The White House Is Now Accusing The British Of Helping Obama Wiretap Trump Tower

Trump is not backing down from his claims that Barack Obama wiretapped Trump Tower, despite Congressional investigation finding no evidence it happened. But now he’s claiming that it wasn’t American intelligence that spied on him, but British intelligence, at Obama’s behest, solely because a Fox News contributor speculated about it. On Monday (as you can see in the above video), Fox’s legal analyst, Andrew Napolitano, who it should be noted has never worked in intelligence, speculated that Obama had spied on Trump via foreign intelligence agencies.

And during today’s White House press briefing, Sean Spicer more or less repeated the substance of Napolitano’s accusation:

To be fair, there’s precedent for this behavior: For example, during the Obama administration, the American intelligence community was accused of spying on international political figures such as Angela Merkel and Pope Francis. However, this case is far different for several reasons.

The first is that a sitting President is accusing one of our closest allies of illegal surveillance at the behest of his predecessor. Stop and consider that from a moment: The Trump administration is essentially declaring that his predecessor not only evaded the law, but that he created an international conspiracy and conscripted other nation’s resources to do it. This is the stuff of Hollywood thrillers, not intelligence community behavior or foreign policy.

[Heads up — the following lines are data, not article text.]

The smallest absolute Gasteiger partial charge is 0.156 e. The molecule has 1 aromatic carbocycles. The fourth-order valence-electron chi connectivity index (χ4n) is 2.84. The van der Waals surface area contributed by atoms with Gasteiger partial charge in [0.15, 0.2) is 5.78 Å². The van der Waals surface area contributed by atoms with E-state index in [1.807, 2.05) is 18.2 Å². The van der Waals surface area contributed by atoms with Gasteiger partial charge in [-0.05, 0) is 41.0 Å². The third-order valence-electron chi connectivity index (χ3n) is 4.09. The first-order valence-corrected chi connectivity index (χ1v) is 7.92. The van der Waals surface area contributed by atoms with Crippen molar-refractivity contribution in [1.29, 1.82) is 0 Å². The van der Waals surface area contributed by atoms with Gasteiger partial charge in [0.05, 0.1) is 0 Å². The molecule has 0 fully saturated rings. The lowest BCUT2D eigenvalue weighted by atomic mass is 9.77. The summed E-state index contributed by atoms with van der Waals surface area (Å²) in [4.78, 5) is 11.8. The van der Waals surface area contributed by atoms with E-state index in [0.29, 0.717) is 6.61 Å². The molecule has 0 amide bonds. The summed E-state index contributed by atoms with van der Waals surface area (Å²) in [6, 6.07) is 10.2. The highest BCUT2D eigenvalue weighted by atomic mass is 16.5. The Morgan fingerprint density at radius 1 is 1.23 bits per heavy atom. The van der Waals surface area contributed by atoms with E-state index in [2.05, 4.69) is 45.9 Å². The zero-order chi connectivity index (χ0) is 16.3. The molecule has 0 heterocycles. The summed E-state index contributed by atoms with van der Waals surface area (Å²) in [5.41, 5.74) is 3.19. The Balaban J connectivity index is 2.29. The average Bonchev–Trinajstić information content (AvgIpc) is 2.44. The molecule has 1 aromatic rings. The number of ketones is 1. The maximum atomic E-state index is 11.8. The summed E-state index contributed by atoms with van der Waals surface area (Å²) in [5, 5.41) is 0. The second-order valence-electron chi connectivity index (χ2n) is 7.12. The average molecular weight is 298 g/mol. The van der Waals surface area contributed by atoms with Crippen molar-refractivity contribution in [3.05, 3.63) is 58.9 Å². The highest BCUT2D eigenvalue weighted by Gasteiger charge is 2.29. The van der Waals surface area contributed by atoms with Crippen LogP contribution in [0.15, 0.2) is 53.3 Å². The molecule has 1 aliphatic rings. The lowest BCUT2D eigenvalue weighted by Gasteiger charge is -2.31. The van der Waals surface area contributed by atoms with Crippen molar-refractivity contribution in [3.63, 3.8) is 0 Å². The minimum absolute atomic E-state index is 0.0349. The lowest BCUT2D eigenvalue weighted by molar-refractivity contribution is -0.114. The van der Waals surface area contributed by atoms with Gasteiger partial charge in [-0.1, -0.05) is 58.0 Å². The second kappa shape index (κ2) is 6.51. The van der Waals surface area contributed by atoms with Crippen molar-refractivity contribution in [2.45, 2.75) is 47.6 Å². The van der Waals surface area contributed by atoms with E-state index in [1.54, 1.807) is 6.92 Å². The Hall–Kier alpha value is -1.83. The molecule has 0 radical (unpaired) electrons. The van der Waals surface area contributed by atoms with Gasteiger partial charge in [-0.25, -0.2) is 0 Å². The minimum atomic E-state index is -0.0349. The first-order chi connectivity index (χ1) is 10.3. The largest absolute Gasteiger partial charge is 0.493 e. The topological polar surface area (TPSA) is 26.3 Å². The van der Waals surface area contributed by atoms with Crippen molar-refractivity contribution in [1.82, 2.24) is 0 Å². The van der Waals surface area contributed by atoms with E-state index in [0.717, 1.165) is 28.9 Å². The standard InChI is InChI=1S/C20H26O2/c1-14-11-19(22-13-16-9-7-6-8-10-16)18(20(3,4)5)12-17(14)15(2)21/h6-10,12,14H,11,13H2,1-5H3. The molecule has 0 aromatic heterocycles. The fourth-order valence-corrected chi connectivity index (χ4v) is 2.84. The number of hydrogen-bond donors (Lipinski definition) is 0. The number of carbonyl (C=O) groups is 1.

That might cause severe damage to relations between the US and the UK, especially if Trump maintains the accusation in the absence of any proof, or demands the UK investigate the claims. Secondly, the fact that the White House is demanding that what amounts to unsubstantiated gossip be treated as policy, especially in this situation, is likely to cool relations with other allies. It’s unlikely to sit well with foreign nations that the word of a cable pundit carries more weight with the White House than decades of carefully built diplomacy. We’ll have to wait to see the effects, but there will likely be repercussions the White House hasn’t considered.